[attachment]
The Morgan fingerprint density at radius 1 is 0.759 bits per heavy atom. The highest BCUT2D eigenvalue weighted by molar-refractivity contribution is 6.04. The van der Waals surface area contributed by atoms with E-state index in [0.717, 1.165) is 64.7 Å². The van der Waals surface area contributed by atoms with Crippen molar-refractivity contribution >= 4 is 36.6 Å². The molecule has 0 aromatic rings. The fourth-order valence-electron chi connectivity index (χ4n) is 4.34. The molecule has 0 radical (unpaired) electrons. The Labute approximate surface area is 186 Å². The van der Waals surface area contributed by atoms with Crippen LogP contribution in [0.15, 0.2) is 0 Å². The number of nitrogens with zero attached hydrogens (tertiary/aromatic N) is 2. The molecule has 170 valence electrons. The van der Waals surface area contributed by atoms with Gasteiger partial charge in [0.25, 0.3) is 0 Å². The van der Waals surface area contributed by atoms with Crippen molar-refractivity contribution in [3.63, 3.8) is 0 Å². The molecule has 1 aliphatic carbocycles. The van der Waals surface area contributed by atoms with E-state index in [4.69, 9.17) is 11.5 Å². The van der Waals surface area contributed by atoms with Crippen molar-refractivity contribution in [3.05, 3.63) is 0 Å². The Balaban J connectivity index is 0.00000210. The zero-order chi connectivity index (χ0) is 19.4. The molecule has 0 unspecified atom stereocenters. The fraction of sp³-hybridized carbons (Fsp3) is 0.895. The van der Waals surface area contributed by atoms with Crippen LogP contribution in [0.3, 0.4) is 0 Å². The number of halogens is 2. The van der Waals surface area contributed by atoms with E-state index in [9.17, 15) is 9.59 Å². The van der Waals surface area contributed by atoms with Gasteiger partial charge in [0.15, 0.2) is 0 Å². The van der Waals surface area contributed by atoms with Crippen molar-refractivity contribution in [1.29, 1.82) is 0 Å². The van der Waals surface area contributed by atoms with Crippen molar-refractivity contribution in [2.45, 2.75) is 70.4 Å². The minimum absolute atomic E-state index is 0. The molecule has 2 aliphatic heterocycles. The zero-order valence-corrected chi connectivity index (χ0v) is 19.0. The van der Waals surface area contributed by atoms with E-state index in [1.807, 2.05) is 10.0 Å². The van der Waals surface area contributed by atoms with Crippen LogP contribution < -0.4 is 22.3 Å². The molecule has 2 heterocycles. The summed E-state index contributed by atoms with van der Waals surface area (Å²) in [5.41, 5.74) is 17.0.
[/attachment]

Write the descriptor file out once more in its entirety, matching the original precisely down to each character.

The Morgan fingerprint density at radius 1 is 0.759 bits per heavy atom. The highest BCUT2D eigenvalue weighted by molar-refractivity contribution is 6.04. The van der Waals surface area contributed by atoms with E-state index in [0.717, 1.165) is 64.7 Å². The van der Waals surface area contributed by atoms with Crippen molar-refractivity contribution >= 4 is 36.6 Å². The molecule has 0 aromatic rings. The fourth-order valence-electron chi connectivity index (χ4n) is 4.34. The molecule has 0 radical (unpaired) electrons. The Labute approximate surface area is 186 Å². The van der Waals surface area contributed by atoms with Crippen LogP contribution in [0.15, 0.2) is 0 Å². The number of nitrogens with zero attached hydrogens (tertiary/aromatic N) is 2. The molecule has 170 valence electrons. The van der Waals surface area contributed by atoms with Gasteiger partial charge in [0.25, 0.3) is 0 Å². The van der Waals surface area contributed by atoms with Crippen molar-refractivity contribution in [3.63, 3.8) is 0 Å². The molecule has 1 aliphatic carbocycles. The van der Waals surface area contributed by atoms with E-state index in [4.69, 9.17) is 11.5 Å². The van der Waals surface area contributed by atoms with Crippen molar-refractivity contribution in [3.05, 3.63) is 0 Å². The Balaban J connectivity index is 0.00000210. The zero-order chi connectivity index (χ0) is 19.4. The molecule has 0 unspecified atom stereocenters. The fraction of sp³-hybridized carbons (Fsp3) is 0.895. The van der Waals surface area contributed by atoms with Crippen LogP contribution in [0.3, 0.4) is 0 Å². The number of halogens is 2. The van der Waals surface area contributed by atoms with E-state index in [9.17, 15) is 9.59 Å². The van der Waals surface area contributed by atoms with Gasteiger partial charge in [0.15, 0.2) is 0 Å². The van der Waals surface area contributed by atoms with Crippen molar-refractivity contribution in [1.29, 1.82) is 0 Å². The van der Waals surface area contributed by atoms with Crippen molar-refractivity contribution in [2.45, 2.75) is 70.4 Å². The minimum absolute atomic E-state index is 0. The molecule has 2 aliphatic heterocycles. The zero-order valence-corrected chi connectivity index (χ0v) is 19.0. The van der Waals surface area contributed by atoms with E-state index in [1.807, 2.05) is 10.0 Å². The van der Waals surface area contributed by atoms with Crippen LogP contribution < -0.4 is 22.3 Å². The molecule has 2 heterocycles. The summed E-state index contributed by atoms with van der Waals surface area (Å²) in [5.41, 5.74) is 17.0.